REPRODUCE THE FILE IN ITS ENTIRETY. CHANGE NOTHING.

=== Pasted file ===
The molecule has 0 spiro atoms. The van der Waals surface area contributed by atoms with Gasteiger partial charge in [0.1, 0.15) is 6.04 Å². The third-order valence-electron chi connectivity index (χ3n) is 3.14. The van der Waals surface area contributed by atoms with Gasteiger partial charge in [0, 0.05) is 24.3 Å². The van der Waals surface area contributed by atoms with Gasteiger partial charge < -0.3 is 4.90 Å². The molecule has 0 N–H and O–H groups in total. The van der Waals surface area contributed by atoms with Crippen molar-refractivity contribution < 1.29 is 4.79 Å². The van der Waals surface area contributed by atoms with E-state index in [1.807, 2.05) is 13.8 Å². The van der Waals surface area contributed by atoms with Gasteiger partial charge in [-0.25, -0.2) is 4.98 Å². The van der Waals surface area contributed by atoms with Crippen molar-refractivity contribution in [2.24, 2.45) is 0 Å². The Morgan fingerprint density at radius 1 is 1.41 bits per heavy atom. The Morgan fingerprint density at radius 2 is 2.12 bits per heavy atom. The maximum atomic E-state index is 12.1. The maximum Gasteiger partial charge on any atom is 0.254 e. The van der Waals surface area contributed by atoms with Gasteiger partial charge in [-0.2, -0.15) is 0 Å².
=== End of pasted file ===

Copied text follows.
The molecule has 0 spiro atoms. The van der Waals surface area contributed by atoms with Gasteiger partial charge in [0.1, 0.15) is 6.04 Å². The third-order valence-electron chi connectivity index (χ3n) is 3.14. The van der Waals surface area contributed by atoms with Gasteiger partial charge in [0, 0.05) is 24.3 Å². The van der Waals surface area contributed by atoms with Gasteiger partial charge < -0.3 is 4.90 Å². The molecule has 0 N–H and O–H groups in total. The van der Waals surface area contributed by atoms with Crippen molar-refractivity contribution < 1.29 is 4.79 Å². The van der Waals surface area contributed by atoms with E-state index in [1.807, 2.05) is 13.8 Å². The van der Waals surface area contributed by atoms with Gasteiger partial charge in [-0.25, -0.2) is 4.98 Å². The van der Waals surface area contributed by atoms with Crippen molar-refractivity contribution in [2.24, 2.45) is 0 Å². The Morgan fingerprint density at radius 1 is 1.41 bits per heavy atom. The Morgan fingerprint density at radius 2 is 2.12 bits per heavy atom. The maximum atomic E-state index is 12.1. The maximum Gasteiger partial charge on any atom is 0.254 e. The van der Waals surface area contributed by atoms with Gasteiger partial charge in [-0.2, -0.15) is 0 Å².